Just to clarify, because the message clearly isn’t getting through to some, that Spain has strict alcohol limits for drinking when driving. They are 0.5 grams of alcohol per litre of blood = 0.25 mg per litre of exhaled air, which, as a general guide, is two small glasses of wine or one small can of beer (police descriptions) for a man of average build and weighing around 12 stone – obviously less for smaller people.

Fines are €1,000 for drivers who have double the permitted alcohol level, or who are second offenders, plus a 6 point penalty; for first offenders, or those with less than double the permitted alcohol level, the fine is €500 with a 6 point penalty. If a driver refuses an alcohol or drugs test, s/he will be committing a further offence under article 383 of the Código Penal which can be penalised with a prison sentence of between six months and a year, and a driving ban of between one and four years. (First offenders won’t be imprisoned). This is in addition to an automatic maximum €1,000 fine as though the driver had tested positive with double permitted alcohol level. Vehicles of drunk drivers will be impounded if there is no other (sober) driver who can take control.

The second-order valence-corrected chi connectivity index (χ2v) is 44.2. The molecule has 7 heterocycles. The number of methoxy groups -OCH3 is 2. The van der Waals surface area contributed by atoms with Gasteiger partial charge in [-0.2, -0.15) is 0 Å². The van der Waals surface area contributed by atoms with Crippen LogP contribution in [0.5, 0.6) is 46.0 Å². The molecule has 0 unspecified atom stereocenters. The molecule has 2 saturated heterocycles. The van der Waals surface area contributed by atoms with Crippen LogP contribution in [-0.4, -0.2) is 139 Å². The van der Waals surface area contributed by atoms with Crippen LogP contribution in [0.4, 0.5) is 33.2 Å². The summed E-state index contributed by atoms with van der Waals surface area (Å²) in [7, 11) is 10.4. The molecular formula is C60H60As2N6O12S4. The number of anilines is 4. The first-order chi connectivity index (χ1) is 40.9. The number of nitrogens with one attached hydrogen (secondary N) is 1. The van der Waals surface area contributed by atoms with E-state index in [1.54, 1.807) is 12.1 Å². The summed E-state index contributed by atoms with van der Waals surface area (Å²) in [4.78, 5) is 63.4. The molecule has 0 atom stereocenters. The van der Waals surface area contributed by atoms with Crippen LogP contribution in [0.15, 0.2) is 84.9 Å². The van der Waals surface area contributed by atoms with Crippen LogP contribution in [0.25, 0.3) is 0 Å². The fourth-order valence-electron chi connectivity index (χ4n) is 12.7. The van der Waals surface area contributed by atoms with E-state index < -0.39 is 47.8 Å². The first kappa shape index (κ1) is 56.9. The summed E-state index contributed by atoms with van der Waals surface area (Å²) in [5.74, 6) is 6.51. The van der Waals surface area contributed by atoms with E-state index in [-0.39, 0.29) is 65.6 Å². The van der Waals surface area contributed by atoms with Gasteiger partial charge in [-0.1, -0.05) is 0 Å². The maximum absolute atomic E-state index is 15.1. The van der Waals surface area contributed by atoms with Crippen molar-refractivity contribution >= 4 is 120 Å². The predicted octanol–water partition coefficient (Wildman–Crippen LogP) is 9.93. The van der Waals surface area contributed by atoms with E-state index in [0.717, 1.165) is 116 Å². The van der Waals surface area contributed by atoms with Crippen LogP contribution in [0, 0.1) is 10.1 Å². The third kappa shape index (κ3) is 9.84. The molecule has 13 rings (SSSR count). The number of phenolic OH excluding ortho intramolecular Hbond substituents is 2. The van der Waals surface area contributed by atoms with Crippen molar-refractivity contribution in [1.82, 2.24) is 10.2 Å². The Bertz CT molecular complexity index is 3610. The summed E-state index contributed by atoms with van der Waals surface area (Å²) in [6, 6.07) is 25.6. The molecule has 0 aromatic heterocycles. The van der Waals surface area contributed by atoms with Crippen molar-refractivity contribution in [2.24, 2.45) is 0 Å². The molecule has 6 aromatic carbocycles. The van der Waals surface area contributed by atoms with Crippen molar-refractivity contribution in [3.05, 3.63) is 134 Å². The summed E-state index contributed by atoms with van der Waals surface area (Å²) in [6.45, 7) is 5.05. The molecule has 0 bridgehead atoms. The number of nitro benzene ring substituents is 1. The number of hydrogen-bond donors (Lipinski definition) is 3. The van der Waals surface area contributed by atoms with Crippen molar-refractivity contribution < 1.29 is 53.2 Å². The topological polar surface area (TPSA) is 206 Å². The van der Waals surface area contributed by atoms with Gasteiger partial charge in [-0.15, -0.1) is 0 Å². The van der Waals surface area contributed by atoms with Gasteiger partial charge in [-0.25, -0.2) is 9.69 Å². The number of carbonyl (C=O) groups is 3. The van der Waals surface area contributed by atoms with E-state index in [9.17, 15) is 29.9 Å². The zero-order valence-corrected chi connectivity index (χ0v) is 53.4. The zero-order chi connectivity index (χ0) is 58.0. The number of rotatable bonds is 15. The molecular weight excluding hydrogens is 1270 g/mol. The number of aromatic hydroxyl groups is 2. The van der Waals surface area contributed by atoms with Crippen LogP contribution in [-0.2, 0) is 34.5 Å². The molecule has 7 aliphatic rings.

Where there is a zero limit, however, is with drugs. Here the slightest trace will result in a fine of €1,000, plus a 6 point penalty.

A few other points:

  • UK provisional licences are not valid in Spain and so may not be used for driving here under any circumstances and with no exceptions, because a British provisional licence is not a full EU driving licence.
  • Children under three years of age or any child under 135cm tall regardless of age must be seated in the rear in a child car seat; those under twelve years of age and who are over 135cm tall must sit in a booster seat, which can be in the front or rear. (See HERE for this and a raft of other legislative measures in force for motorists since 2015).